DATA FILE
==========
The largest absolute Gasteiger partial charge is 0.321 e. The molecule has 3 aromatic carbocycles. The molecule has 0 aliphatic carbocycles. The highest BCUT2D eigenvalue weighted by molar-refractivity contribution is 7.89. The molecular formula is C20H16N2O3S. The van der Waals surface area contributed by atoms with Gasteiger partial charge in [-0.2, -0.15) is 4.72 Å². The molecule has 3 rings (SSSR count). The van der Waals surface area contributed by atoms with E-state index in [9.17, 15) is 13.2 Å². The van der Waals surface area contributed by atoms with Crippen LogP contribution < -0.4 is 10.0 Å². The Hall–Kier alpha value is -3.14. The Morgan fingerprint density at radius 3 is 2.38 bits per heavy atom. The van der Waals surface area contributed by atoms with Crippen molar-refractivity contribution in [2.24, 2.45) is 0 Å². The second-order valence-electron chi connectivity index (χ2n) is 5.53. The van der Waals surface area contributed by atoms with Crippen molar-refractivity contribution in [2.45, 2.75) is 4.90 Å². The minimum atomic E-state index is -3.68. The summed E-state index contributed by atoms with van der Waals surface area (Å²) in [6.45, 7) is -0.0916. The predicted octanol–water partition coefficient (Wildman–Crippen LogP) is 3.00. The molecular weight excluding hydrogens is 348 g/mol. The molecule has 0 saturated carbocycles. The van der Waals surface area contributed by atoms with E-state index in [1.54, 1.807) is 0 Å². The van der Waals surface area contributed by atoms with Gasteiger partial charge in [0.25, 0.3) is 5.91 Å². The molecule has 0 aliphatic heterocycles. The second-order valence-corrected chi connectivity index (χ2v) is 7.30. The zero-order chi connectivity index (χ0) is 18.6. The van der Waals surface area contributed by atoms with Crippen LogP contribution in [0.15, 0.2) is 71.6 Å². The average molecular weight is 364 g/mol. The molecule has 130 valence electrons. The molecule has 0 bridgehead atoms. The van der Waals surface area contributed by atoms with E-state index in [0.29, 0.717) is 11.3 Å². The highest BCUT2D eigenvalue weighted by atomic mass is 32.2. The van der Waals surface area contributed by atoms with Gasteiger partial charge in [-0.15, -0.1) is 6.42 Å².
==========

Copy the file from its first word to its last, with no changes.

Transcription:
The largest absolute Gasteiger partial charge is 0.321 e. The molecule has 3 aromatic carbocycles. The molecule has 0 aliphatic carbocycles. The highest BCUT2D eigenvalue weighted by molar-refractivity contribution is 7.89. The molecular formula is C20H16N2O3S. The van der Waals surface area contributed by atoms with Gasteiger partial charge in [-0.2, -0.15) is 4.72 Å². The molecule has 3 rings (SSSR count). The van der Waals surface area contributed by atoms with E-state index in [9.17, 15) is 13.2 Å². The van der Waals surface area contributed by atoms with Crippen LogP contribution < -0.4 is 10.0 Å². The Hall–Kier alpha value is -3.14. The Morgan fingerprint density at radius 3 is 2.38 bits per heavy atom. The van der Waals surface area contributed by atoms with Crippen molar-refractivity contribution in [2.24, 2.45) is 0 Å². The second-order valence-electron chi connectivity index (χ2n) is 5.53. The van der Waals surface area contributed by atoms with Crippen molar-refractivity contribution in [2.45, 2.75) is 4.90 Å². The minimum atomic E-state index is -3.68. The summed E-state index contributed by atoms with van der Waals surface area (Å²) in [6.45, 7) is -0.0916. The predicted octanol–water partition coefficient (Wildman–Crippen LogP) is 3.00. The molecular weight excluding hydrogens is 348 g/mol. The molecule has 0 saturated carbocycles. The van der Waals surface area contributed by atoms with E-state index in [1.54, 1.807) is 0 Å². The van der Waals surface area contributed by atoms with Gasteiger partial charge in [0.25, 0.3) is 5.91 Å². The molecule has 0 aliphatic heterocycles. The second-order valence-corrected chi connectivity index (χ2v) is 7.30. The zero-order chi connectivity index (χ0) is 18.6. The van der Waals surface area contributed by atoms with Crippen LogP contribution in [0.15, 0.2) is 71.6 Å². The average molecular weight is 364 g/mol. The molecule has 130 valence electrons. The molecule has 0 bridgehead atoms. The van der Waals surface area contributed by atoms with E-state index in [0.29, 0.717) is 11.3 Å². The highest BCUT2D eigenvalue weighted by atomic mass is 32.2. The van der Waals surface area contributed by atoms with Gasteiger partial charge in [-0.15, -0.1) is 6.42 Å².